There are several misconceptions in the Sen falsehood. Just who is dying if the food bill is not passed? Does Sen know that the government’s own claim is that the food security bill will only cost Rs 25,000 crore more (it is another story that the government’s claims are just not credible)? So an expenditure of Rs 25,000 crore will save 52,000 deaths,or Rs 50 lakh expenditure to save one life. It does not get much sillier than this.

Kapil Sibal,the Union law minister,had this to say about the poverty line: “If the Plan panel said those who live above Rs 5,000 a month are not at poverty line,obviously there is something wrong with the definition of poverty in this country. How can anybody live at Rs 5,000?” Hence,poverty is very high in India and we obviously need the populist food security bill.

The debate about food security and the poverty line centres around starvation,hunger,survival. The left intelligentsia,TV and print media and most Congress politicians,as well as many from the me-too BJP,have been having a field day discussing survival and the food necessary for survival. Many of their examples centre around restaurant meals,and these so-called intellectuals cannot comprehend that in a poor country like India,restaurant meals are a luxury — a reflection of the poverty of the poor is that they cannot afford dhaba,let alone restaurant,meals.

Can a person survive on Rs 30 a day? The table shows the food expenditure pattern for different households in India in 2011-12 (NSS survey from where the poverty estimates are obtained). The top 10 per cent of rural Indians spend on an average Rs 30.50 a day on basic food while the marginal poor (between the 20th and 25th percentile) spend only Rs 12 a day. Middle rural India spends only Rs 4 per day more on basic food than poor India. (Basic food is total food expenditure minus discretionary food expenditure consisting of beverages,packaged and restaurant food).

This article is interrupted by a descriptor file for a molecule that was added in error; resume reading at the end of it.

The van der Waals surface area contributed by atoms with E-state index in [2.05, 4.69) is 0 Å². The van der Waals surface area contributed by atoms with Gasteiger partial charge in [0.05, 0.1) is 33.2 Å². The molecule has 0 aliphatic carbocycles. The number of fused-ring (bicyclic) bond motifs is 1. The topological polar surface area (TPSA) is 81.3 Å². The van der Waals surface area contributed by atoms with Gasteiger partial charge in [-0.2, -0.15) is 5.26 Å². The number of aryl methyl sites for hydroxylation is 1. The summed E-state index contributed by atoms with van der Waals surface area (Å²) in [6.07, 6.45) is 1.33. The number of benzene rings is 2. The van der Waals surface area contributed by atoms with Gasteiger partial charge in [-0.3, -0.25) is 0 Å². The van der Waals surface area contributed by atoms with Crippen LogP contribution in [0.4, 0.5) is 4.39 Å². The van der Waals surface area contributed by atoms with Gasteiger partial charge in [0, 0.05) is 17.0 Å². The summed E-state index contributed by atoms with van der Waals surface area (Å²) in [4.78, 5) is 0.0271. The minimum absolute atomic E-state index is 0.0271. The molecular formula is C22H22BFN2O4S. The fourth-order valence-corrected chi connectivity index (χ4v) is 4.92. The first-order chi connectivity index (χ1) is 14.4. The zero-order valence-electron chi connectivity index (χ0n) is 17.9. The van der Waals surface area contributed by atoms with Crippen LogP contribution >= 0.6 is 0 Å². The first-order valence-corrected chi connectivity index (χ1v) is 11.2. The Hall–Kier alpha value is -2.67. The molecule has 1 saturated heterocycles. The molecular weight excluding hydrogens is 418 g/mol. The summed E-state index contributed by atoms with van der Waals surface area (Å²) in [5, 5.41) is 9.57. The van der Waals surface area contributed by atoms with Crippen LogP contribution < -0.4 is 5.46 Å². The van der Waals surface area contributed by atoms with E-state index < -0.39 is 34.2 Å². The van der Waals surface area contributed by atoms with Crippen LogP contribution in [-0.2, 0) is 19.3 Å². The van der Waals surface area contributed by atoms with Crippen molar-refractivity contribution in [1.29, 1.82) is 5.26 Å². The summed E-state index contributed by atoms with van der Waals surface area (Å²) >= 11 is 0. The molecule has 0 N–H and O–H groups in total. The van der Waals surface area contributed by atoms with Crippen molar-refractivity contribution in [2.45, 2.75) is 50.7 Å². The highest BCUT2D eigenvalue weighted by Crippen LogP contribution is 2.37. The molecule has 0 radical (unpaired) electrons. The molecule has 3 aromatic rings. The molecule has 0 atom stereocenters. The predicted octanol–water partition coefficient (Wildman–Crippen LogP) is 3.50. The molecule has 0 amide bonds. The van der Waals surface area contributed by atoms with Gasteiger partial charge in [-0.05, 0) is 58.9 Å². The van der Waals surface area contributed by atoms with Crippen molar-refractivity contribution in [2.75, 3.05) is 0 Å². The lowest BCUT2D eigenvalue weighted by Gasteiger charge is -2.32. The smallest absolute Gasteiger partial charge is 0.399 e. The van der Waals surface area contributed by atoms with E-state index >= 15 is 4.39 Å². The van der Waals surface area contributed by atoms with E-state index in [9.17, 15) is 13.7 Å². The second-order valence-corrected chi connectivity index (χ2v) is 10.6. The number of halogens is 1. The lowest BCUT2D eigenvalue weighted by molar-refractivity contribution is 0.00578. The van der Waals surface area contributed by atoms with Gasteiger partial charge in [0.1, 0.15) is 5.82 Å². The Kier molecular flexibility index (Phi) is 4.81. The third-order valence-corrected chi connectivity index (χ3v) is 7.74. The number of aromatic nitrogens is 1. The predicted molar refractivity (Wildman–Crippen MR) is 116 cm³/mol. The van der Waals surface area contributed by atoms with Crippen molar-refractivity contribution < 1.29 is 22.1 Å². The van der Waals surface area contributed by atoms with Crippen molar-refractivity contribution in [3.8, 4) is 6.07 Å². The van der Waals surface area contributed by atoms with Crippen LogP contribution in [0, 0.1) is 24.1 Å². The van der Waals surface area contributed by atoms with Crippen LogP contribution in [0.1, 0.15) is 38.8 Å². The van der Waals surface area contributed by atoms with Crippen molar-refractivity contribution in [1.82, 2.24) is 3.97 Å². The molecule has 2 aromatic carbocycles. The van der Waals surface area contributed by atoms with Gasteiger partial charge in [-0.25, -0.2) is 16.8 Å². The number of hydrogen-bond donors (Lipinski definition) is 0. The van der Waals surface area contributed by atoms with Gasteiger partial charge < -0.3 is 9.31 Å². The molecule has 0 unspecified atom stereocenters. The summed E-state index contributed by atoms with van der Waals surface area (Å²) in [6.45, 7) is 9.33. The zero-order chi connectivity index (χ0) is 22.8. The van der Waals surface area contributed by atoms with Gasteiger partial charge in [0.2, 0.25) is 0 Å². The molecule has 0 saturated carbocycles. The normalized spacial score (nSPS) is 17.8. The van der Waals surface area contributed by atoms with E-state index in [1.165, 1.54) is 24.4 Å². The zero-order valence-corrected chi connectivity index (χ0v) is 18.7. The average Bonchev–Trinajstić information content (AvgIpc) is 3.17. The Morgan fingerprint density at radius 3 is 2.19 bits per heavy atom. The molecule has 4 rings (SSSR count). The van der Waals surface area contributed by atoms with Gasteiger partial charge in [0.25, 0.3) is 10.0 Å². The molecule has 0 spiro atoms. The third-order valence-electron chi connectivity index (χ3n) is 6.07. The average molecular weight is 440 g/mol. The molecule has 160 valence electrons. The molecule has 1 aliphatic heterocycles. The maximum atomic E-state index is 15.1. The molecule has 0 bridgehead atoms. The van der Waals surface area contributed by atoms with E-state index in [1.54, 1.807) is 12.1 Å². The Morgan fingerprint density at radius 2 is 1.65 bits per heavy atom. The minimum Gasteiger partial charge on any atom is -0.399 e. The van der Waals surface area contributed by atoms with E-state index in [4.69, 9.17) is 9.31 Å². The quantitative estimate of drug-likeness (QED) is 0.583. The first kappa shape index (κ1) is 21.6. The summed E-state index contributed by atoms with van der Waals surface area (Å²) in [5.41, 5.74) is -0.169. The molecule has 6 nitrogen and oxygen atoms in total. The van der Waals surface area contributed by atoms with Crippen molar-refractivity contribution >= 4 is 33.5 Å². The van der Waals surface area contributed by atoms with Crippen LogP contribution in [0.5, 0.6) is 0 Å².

Even the richest urbanites,in the places where Sibal,Jean Dreze,Sen and TV reporters and anchors live,spend only Rs 40 per person per day on basic food,or in terms of rural prices (22 per cent lower),Rs 33. This is nearly the same as the richest ruralites. The poor are surviving,and necessary food expenditure is not what separates the poor from the urban elite. Hence,hallucinating about expensive meals for the poor is not going to either help the poor,or offer any solutions to the poverty problem. And neither does the food security bill have much economic content,either for the urban elite or the rural poor. Whether it has the proposed political content we will know next year.

One additional point to note regarding the low poverty line in India. The NSS surveys capture less than half (46 per cent) of total expenditures recorded in the national accounts. The likely reality is that the poor have a per capita monthly expenditure about 80 per cent more than stated in the NSS survey,that is,Rs 50 a day or about Rs 7,500 a month for a family of five. Does that make sense,TV anchors and Mr Sibal?

Silliness or lies for a good cause must be eminently excusable — some philosopher must have said that. Sen’s co-author and another NAC member Dreze had this to say regarding the ongoing food security bill debate: “Statistical hocus-pocus has been deployed with abandon to produce wildly exaggerated ‘estimates’ of the financial costs of the bill… The fact that the food bill could bring some relief in the lives of millions of people who live in conditions of terrifying insecurity seems to count for very little.” (The Hindu,August 1).I have provided evidence as to who is actually practising statistical voodoo.

The writer is chairman of Oxus Investments,an emerging market advisory firm,and a senior advisor to Blufin,a leading financial information company